Opted-out sector is losing more staff

17th May 1996 at 01:00
More teachers have been leaving grant-maintained schools and the turnover rate of full-time staff now tops that of their local authority neighbours.

Figures obtained by the Local Government Management Board disclose a rise in the number of people leaving both primary and secondary opted-out schools.

At the same time, recruitment rates of full-time permanent teachers to GM primary schools fell marginally while in secondary schools it rose by just over 1 per cent.

The statistics, obtained from more than 700 GM schools, question some claims made by the opted-out sector that it has been employing more teachers. For according to the LGMB, the turnover rate in GM primary schools rose from 8 per cent to 9 per cent between 1993 and 1994. The recruitment rate was less than 7 per cent. In opted-out secondaries turnover was 8 per cent while recruitment was 10 per cent.

London and the South-east saw the highest number of resignations of opted-out teachers while the lowest were in Yorkshire, Humberside and the North-west.

The main destinations of those resigning in 1994 were LEA employment (3 per cent), retirement (2 per cent) and other jobs in education (2 per cent), including 0.7 per cent to other GM schools).

More than half of the GM teachers who resigned - 57 per cent - were female. Around two-fifths of the teachers who resigned were in their forties or fifties, more than a quarter were under 30 and a similar proportion were aged 50 or more.

One in four of all who left had worked in their school for more than nine years - but the highest proportion of resigning teachers (39 per cent) had service of three years or less.

More than half were in receipt of 0 or 1 responsibility point, almost a fifth received two, and slightly more than two-fifths received three or more. Just 5 per cent of full-time staff who left were deputy heads and 2 per cent were heads.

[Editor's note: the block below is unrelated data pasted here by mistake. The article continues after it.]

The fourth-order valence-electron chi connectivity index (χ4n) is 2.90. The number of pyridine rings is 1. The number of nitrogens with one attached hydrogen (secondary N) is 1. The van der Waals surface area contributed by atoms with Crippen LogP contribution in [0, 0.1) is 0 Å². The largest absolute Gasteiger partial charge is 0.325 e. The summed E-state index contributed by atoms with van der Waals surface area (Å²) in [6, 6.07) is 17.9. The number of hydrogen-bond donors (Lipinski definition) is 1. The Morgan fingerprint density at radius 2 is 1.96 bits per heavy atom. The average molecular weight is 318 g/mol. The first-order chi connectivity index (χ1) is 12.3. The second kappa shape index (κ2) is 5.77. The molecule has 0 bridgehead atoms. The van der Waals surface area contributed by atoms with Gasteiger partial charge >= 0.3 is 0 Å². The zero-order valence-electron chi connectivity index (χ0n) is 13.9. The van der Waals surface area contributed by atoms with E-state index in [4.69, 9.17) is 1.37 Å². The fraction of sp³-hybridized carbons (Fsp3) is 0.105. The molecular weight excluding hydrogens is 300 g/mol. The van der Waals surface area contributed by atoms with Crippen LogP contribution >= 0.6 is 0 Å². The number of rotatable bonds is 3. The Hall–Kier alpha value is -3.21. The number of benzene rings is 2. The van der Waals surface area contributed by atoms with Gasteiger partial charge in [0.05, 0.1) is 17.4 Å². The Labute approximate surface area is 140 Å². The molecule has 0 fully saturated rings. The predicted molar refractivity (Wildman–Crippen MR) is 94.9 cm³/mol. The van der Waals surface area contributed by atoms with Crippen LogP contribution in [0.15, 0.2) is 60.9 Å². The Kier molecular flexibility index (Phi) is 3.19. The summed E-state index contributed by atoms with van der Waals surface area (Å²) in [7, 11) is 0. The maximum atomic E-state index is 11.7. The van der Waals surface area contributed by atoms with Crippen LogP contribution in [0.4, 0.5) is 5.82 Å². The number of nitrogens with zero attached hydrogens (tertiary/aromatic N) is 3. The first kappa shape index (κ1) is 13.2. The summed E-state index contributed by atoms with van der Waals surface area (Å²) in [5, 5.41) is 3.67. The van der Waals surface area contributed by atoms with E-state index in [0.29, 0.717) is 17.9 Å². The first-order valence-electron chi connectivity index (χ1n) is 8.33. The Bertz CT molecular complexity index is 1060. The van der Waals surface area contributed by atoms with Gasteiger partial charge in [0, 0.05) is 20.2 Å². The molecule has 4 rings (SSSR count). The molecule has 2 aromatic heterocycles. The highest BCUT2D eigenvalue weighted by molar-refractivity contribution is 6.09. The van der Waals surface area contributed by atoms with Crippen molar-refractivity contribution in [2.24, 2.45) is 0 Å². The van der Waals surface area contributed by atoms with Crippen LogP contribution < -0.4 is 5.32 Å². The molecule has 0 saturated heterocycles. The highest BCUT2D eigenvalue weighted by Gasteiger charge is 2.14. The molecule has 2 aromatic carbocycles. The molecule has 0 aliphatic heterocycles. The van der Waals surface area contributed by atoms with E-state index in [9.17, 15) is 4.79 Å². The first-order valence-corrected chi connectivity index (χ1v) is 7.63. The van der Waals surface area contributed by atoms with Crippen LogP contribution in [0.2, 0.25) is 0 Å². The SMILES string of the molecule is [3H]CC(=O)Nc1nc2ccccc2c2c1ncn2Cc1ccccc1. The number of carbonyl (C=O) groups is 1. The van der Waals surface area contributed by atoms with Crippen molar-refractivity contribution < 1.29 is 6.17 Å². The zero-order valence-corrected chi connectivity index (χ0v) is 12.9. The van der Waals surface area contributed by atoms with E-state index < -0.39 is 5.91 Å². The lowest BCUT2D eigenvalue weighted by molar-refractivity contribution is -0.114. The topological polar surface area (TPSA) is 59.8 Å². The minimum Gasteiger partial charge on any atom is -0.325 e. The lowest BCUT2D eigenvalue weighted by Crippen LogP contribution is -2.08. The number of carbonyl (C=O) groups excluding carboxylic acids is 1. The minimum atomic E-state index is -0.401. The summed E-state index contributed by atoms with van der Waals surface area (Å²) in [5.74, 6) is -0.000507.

The resignations hit key subject areas hard in GM secondary schools. More than half the leavers taught the sciences, English, foreign languages or maths. However, most of the new staff were recruited to these subjects.

More than eight out of 10 teachers who left GM schools were graduates, significantly higher than from the LEA (66 per cent).

The findings are based on information requested from 1,025 GM schools - 399 primary and 626 secondary. The survey had a 75 per cent response rate.

As well as turnover rates, they show that GM schools at that time employed an estimated 35,471 full-time permanent teachers, of whom 3,971 were in primary schools and 31,500 were in secondaries.

Primary GM schools employed fewer full-time staff than their local authority counterparts (89 per cent compared to 91 per cent) and a similar number of female teachers.

Again in GM secondary schools, the proportion of full-time permanent teachers was slightly lower (92 per cent compared to 93 per cent). Like LEA secondaries, half their staff were female.

They also employed marginally fewer temporary staff - 10 per cent of total employment in GM primaries compared to 12 per cent in LEA schools - and 8 per cent in opted-out secondaries compared to 9 per cent in the maintained sector.

Survey of Teacher Resignations and Recruitment 198586 - 1994, Report No 17 Main Report. Copies are available from the Local Government Management Board, 38 Belgrave Square, London SW1X 8NZ, price Pounds 10

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